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MMW Fortschr Med. 2011 Oct 6;153 Suppl 3:83-9.

[Dietary efficacy of a micronutrient combination in patients with recurrent upper respiratory tract infections. Results of a placebo-controlled double-blind study].

[Article in German]



An optimal vitamin and mineral supply may contribute to the enhancement of immune defenses and thus favorably influence the course and intensity of recurrent upper respiratory tract infections (URIs). ln the present study the dietary efficacy and benefits of a micronutrient combination in patients with recurrent URls was evaluated.


192 patients with recurrent URIs were enrolled in this randomized, placebo-controlled, double-blind multicenter trial for a study duration of 16 weeks. Efficacy variables were number, intensity and course of URIs (as assessed using a total common cold score [CCS]) and the alterations in micronutrient supply (vitamins C and D3, folic acid and selenium) during the study.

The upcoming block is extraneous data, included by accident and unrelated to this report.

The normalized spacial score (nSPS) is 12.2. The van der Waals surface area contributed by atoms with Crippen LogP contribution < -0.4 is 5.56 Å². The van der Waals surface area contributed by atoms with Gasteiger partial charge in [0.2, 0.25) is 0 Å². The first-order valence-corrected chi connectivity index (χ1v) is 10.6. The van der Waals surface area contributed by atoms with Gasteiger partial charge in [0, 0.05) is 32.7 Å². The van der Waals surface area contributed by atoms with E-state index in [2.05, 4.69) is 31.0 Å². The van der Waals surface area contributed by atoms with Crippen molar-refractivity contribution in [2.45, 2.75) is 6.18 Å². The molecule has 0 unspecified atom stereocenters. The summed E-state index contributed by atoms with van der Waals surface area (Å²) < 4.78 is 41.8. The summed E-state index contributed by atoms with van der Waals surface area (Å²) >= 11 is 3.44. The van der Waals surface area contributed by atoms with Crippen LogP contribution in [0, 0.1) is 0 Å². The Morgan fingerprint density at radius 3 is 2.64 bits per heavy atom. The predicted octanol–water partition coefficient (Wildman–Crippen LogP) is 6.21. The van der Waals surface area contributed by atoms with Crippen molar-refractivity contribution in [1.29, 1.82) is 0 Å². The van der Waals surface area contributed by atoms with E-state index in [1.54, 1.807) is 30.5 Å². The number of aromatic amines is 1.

In subjects who initially had at least two common cold symptoms (N = 107) the symptoms improved in the active group (AG) significantly more than in the placebo group (PG; ACCS: AG -6.9 +/- 4.8; PG -5.4 +/- 4.5; p = 0.034). In patients with initially severe common cold (CC) episodes the symptoms improved in the AG to a statistically significant extent (ACCS: AG -93.8%, PG -91.2%, p = 0.043). In the age group below 45 years significantly fewer AG than PG patients were absent from their job during the second or third CC episode (AG: 14.3%, PG: 47.8%, p = 0.038). Patients with vitamin-D deficiency and/or insufficient vitamin-C supply reported significantly fewer CC episodes in AG than in PG. In the course of the trial, in AG vs. PG the serum vitamin C, folic acid and selenium levels increased (p < or = 0.001). The concentration of 25(OH)D3 decreased in both groups, but less so in the AG (AG -8.8%; PG-14%; p = 0.001).


Study results show the efficacy of a nutritional medical treatment with a special micronutrient combination in patients susceptible to infections and suffering from recurrent respiratory tract infections.

[Indexed for MEDLINE]

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